Shelter from the Storm

Written by Alpenglow Images on April 21st, 2011

All rocks are not created equally; not only do they vary in surface characteristics like color and shape, they also vary in properties that aren’t immediately visible.  Rocks erode at different rates, and the elements that make them up oxidize differently, giving rock formations different colors as time passes.  These characteristics are what gives the Colorado Plateau its uniqueness–there really is no other biome on earth quite like it.

Any visitor to the southwest should become quickly acquainted with hoodoos–rock spires usually found protruding from a drainage or badlands.  Hoodoos are typically formed when a rock or boulder from a newer (therefore stratagraphically higher) layer of sandstone falls onto an older layer.  The boulder erodes more slowly, but it also protects the rock underneath it from eroding, leaving the characteristic spire with the cap rock on top of it–in this way the cap rock almost shelters the underlying rock from erosion.

On my recent trip to Utah, I made a couple of sunset visits to the Toadstool Hoodoos, located in the extreme southern end of the Grand Staircase-Escalante National Monument.   Like other hoodoos, the Toadstools were formed when boulders from the Dakota Formation fell onto the older rock of the Entrada Formation.  Dakota Sandstone erodes more slowly, leaving vibrantly colored hoodoos in a stunning badlands setting.

(Click on the diptych to view it large.)

Toadstool Hoodoo, Grand Staircase-Escalante National Monument

Toadstools , March 2011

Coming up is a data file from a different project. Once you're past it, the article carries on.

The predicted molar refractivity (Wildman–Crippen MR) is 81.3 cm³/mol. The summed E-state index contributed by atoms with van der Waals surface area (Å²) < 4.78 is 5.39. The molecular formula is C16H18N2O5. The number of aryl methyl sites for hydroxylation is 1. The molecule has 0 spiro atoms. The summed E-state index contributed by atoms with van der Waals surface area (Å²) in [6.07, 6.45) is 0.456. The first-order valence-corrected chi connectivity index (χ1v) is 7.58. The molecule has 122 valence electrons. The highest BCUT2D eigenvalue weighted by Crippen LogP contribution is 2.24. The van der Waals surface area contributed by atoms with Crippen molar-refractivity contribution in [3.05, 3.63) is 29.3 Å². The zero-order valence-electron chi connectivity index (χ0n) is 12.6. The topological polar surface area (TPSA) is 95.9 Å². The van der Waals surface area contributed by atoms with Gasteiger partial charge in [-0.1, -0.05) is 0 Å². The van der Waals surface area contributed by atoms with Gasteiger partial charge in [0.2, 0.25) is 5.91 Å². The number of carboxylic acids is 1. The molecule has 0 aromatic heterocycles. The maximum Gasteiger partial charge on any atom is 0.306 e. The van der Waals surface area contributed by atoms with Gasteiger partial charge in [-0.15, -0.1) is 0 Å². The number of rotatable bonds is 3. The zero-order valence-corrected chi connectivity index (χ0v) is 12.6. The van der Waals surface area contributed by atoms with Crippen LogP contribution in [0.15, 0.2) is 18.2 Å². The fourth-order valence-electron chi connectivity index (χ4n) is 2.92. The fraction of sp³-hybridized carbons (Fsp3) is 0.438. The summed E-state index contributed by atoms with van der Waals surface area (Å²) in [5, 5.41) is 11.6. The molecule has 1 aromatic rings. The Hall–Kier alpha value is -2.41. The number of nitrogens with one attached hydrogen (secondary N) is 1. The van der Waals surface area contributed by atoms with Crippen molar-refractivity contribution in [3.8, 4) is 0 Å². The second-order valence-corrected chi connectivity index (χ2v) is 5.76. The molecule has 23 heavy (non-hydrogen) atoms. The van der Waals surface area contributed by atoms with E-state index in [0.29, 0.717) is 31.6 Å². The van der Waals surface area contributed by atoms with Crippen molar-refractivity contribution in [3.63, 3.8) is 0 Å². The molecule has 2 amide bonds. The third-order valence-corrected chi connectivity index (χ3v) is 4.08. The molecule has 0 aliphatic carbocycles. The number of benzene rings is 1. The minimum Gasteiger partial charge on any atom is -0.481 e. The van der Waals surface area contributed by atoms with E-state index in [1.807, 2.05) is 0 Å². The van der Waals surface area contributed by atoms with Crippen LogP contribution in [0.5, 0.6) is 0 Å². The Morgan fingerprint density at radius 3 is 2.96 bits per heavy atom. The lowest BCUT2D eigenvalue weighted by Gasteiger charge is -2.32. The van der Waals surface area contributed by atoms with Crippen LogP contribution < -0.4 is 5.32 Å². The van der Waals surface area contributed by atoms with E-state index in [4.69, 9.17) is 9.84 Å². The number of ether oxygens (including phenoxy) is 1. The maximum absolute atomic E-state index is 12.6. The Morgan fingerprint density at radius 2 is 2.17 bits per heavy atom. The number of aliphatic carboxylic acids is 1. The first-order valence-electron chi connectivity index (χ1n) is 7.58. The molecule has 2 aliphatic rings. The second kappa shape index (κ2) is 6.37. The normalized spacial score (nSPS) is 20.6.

A large part of the draw of the Colorado Plateau is the interesting geology.  For me, its one thing to marvel over a beautiful formation; its another, more fulfilling, thing to marvel over how it formed.

Rimrock Badlands, Grand Staircase-Escalante National Monument

Hoodoo Garden, March 2011


9 Comments so far ↓

  1. Greg Boyer says:

    I’m also just as fascinated with the process as with the results of the “other worldly” formations of this area. It is just mind boggling. I don’t think I will ever tire of exploring this area.
    Hoodoo Garden is a very nice image. It shows the process in an artistic way. You feel like if you waited there for another few hundred years you might see another chunk of sandstone fall away.

    Best Regards,

  2. Very nice photographic essay, Greg. This is so different from the environment I have here in New England…like another world. I really enjoy seeing the places you visit and your thoughts that accompany the images. Nice geologic theory to accompany all as well. Cool stuff!

  3. pj says:

    Interesting. I never knew how they formed. Good post Greg. Good photos too.

  4. Derrick says:

    Great images, thanks for sharing!!

    We’ve got them here in Texas, too – those hoodoos are always fun to work with!!

  5. Alister Benn says:

    Really interesting Greg… I didn’t know half of that… Juanli and I have got to get back to the States at some stage.. great diversity.. your images continue to inspire..

  6. Thanks so much for the comments, guys! I really appreciate your thoughts and your stopping by.

    The alternate title for this blog post was, “Hoodoo? You do.”

  7. Beautiful, Greg. I like the cap rocks. What incredible structures there are in the west!


  8. Interesting post with the geology. It reminds me of how my father used to talk at length about the geology of the Colorado Plateau. I also like your photographs, particularly the top left one with the blues and other shades.

  9. very nice colors!!! woow

Leave a Comment